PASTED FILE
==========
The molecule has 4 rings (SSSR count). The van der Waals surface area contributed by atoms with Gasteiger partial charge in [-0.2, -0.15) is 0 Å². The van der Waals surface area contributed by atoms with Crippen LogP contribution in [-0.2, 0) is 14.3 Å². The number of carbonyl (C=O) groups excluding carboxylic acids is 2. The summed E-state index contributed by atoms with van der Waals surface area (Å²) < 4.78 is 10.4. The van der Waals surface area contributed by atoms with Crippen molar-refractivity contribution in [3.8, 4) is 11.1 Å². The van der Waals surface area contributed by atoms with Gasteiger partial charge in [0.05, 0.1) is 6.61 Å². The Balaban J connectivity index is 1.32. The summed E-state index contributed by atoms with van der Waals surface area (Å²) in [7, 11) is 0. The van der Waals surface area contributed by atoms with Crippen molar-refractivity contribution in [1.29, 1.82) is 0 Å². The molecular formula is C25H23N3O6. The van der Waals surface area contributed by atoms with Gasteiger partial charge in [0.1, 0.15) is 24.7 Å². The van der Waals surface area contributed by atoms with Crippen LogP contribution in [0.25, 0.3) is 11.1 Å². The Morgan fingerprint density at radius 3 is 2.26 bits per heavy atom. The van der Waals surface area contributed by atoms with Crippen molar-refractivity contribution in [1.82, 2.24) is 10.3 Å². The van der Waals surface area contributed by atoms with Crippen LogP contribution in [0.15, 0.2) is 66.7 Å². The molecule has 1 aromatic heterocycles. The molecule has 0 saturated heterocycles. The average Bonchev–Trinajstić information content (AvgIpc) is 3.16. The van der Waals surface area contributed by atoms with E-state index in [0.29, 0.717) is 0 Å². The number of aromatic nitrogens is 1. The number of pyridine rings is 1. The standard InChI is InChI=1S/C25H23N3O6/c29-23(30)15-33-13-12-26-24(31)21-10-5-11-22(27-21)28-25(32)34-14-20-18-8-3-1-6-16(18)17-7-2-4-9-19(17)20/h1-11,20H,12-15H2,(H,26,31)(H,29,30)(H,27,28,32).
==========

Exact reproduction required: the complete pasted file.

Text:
The molecule has 4 rings (SSSR count). The van der Waals surface area contributed by atoms with Gasteiger partial charge in [-0.2, -0.15) is 0 Å². The van der Waals surface area contributed by atoms with Crippen LogP contribution in [-0.2, 0) is 14.3 Å². The number of carbonyl (C=O) groups excluding carboxylic acids is 2. The summed E-state index contributed by atoms with van der Waals surface area (Å²) < 4.78 is 10.4. The van der Waals surface area contributed by atoms with Crippen molar-refractivity contribution in [3.8, 4) is 11.1 Å². The van der Waals surface area contributed by atoms with Gasteiger partial charge in [0.05, 0.1) is 6.61 Å². The Balaban J connectivity index is 1.32. The summed E-state index contributed by atoms with van der Waals surface area (Å²) in [7, 11) is 0. The van der Waals surface area contributed by atoms with Crippen molar-refractivity contribution in [1.29, 1.82) is 0 Å². The molecular formula is C25H23N3O6. The van der Waals surface area contributed by atoms with Gasteiger partial charge in [0.1, 0.15) is 24.7 Å². The van der Waals surface area contributed by atoms with Crippen LogP contribution in [0.25, 0.3) is 11.1 Å². The Morgan fingerprint density at radius 3 is 2.26 bits per heavy atom. The van der Waals surface area contributed by atoms with Crippen molar-refractivity contribution in [1.82, 2.24) is 10.3 Å². The van der Waals surface area contributed by atoms with Crippen LogP contribution in [0.15, 0.2) is 66.7 Å². The molecule has 1 aromatic heterocycles. The molecule has 0 saturated heterocycles. The average Bonchev–Trinajstić information content (AvgIpc) is 3.16. The van der Waals surface area contributed by atoms with E-state index in [0.29, 0.717) is 0 Å². The number of aromatic nitrogens is 1. The number of pyridine rings is 1. The standard InChI is InChI=1S/C25H23N3O6/c29-23(30)15-33-13-12-26-24(31)21-10-5-11-22(27-21)28-25(32)34-14-20-18-8-3-1-6-16(18)17-7-2-4-9-19(17)20/h1-11,20H,12-15H2,(H,26,31)(H,29,30)(H,27,28,32).